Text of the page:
Sunday, October 21, 2012

What's more important?

What's more important - a little kid's birthday party, or making sure a dying man is taken care of? Attending a little kid's birthday party, or paying a visit to someone who may not be here tomorrow?

Of course, most of us sitting here reading this question would say the dying man is more important. But then make these two people, people you actually know. Then the answer becomes whichever person you have more of a vested interest in. And, we then expect every other person's answer to be the same answer we have.

I woke up this afternoon to a phone call, which my daughter answered and took a message for me. Someone was calling asking if I would be willing to sit with my father-in-law so my mother-in-law could go to the caller's child's birthday party. .... I was livid. First, there was definitely no question as to my willingness to sit with Dad. I love that man as if he were my own father. In fact, I consider him my own father. I would drop everything to help him. But for someone else to call and ask this? After she'd already been told no by my mother-in-law? Talk about selfish. You just don't do that. If Mom had called wanting to attend this birthday party, I would have been over to her place in a heartbeat. But for someone else to call and ask this? This is rude. This is saying "my child's birthday is more important than your father's health." I didn't call her back... I had mom call her because, as I told mom, if I called, I would definitely not hold my tongue and I would be calling the woman a dumb bitch.

But, it got me thinking... how many other people have taken any interest in them? A few friends, yes. And I have been impressed with some people's willingness to help out by bringing them food so Mom doesn't have to cook. But there are many others whom I would have expected to stop by. People I thought might occasionally pop their head in to see if they can help with anything. To see if they can offer a little emotional support. Or spiritual support. Or anything. These people will eagerly go to a child's birthday party, but can't be bothered to see a dying man.

Dad may make it another year. Knowing how stubborn he is, it's possible. But it's also possible he'll be gone tomorrow, or next week, or next month. We don't know. We don't know what God has planned. I just know that when he leaves, he's going to go knowing that he was loved and cherished. And before he goes, Mom is going to know she is not alone and does not have to face this by herself.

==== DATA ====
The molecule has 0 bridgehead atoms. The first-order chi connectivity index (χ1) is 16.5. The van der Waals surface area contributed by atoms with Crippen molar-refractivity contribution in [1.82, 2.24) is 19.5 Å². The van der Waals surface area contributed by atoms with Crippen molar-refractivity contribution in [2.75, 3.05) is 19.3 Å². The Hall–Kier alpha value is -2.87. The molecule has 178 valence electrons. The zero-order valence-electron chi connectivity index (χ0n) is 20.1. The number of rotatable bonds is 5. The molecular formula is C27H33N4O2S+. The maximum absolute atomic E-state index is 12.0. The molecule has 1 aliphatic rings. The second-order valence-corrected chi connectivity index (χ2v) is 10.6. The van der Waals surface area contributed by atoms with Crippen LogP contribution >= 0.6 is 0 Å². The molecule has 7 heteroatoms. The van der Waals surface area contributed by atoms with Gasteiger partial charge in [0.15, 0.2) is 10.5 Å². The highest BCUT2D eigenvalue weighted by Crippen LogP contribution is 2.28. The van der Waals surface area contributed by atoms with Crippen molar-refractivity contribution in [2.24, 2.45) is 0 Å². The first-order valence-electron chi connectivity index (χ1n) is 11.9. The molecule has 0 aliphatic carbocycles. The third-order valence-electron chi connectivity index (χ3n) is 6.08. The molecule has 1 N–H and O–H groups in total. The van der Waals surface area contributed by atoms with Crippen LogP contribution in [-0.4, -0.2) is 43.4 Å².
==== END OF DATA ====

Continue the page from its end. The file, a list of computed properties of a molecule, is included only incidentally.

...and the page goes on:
But back to which is more important...

Obviously to me, the man is. A child will most likely have many more birthday parties. And hell, my kids have never had birthday parties that involved people other than family. There are a few reasons for this, but one main reason is that I don't believe in people bringing me or my children gifts. This doesn't mean we'd turn down a card or gift, but birthday parties make guests feel obligated to purchase a gift, and make them feel obligated to make an appearance. I would rather see people spend their money on people who need it more (maybe this is their own family, maybe it's a friend or relative of theirs, or maybe it's a complete stranger). I would rather people go to visit a friend or family member who could really use a bit of support.

Birthdays are great. I like cake and love the look of joy on my kids' faces. And there is nothing wrong with celebrating life (which is basically what the purpose of a birthday party should be). But I don't want people to be obligated to celebrate that. And I definitely don't believe it is right to choose celebrating life over lending a helping hand (or at least not lending a hindering hand) to someone in need.

So, the lessons attached to this bitch session...

1) Never, ever, EVER ask someone to care for someone else when it is not your right to make such a request (dumb bitch). I don't care what your intentions are... it is still selfish and rude.

2) Teach your children selflessness. Giving them elaborate birthday parties where people feel obligated to give them presents only teach children to selfishness. And do you really know if these people give a shit? I'd rather receive a handmade card from someone who truly loves me, than a $100 gift from someone whom is only giving it to me as an obligation.

3) Make an effort to be there. Stop in to a neighbor's house to offer spiritual support. Go see that friend and ask if you can help out. Answer that email from someone in desperate need of strength or a friend. Stop treating people in need like they're an inconvenience.

4) Celebrate life. But also remember that life is not forever, so serve people every day, however you can, for as long as you can. Give of yourself.

And most importantly....

5) Always show people you love how much they mean to you. You may not have another chance. They (or you) may not be here tomorrow.

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